Ziad ElmarsafyApr 30, 2021
Esoteric Islam in Modern French Thought
Massignon, Corbin, Jambet
In his new book Esoteric Islam in Modern French Thought: Massignon, Corbin, Jambet (Bloomsbury Academic Press, 2021) Ziad Elmarsafy maps the intellectual and personal genealogies of three French specialists of Islam, Louis Massignon, Henry Corbin, and Christian Jambet and the ways in which esoteric Islam, be it Sufism, Shi‘ism and/or Islamic philosophy informed their academic projects and worldviews. The first chapter situates Massignon’s travels (i.e., Iraq) and his studies of Arabic and Sufism (especially of Mansur al-Hallaj), which defined his conceptualizations and embodiments of hospitality and desire. Massignon’s student Corbin would also turn to the traditions of Sufism, Shi‘a thought, and metaphysics to grapple with notions of vision or theophany in his intellectual work. Finally, Christian Jambet, a student of Corbin, and a Maoist atheist would turn to the revolutionary history of the Alamut and Nizari Ismailis, as well as Mulla Sadra, to think through ideas of political change, eschatology, and resurrection. Throughout these rich and detailed chapters, one finds a textured discussion of the diverse ways in which esoteric Islam defined the intellectual lives and projects of twentieth and twenty-first century France. The book will be of interest to those who think and write about esoteric Islam, Islam in the west, Islamic and French philosophy, Shi ‘ism, and Sufism.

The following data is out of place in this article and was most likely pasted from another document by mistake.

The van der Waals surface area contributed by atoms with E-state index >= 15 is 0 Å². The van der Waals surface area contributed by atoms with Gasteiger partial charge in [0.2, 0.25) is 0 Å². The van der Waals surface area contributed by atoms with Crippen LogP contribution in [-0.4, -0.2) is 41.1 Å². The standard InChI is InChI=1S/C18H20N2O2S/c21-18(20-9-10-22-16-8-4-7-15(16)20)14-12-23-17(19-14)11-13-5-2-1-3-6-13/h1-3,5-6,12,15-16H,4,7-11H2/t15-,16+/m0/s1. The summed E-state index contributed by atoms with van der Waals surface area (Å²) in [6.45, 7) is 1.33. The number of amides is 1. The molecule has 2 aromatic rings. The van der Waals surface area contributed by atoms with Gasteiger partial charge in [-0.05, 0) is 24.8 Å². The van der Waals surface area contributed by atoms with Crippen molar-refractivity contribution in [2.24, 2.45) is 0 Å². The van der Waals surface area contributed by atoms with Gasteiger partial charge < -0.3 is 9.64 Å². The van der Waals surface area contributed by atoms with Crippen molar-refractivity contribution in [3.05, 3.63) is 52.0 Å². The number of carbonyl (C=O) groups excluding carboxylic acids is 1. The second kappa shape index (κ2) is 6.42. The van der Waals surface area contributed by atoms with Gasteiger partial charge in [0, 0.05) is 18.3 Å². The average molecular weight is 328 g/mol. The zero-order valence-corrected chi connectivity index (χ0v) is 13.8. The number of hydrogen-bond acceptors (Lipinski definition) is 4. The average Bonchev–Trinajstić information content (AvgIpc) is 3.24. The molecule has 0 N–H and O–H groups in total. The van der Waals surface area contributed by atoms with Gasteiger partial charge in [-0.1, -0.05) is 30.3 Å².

Shobhana Xavier is an Assistant Professor of Religious Studies at Queen’s University. More details about her research and scholarship may be found here and here. She may be reached at email@example.com. You can follow her on Twitter via @shobhanaxavier.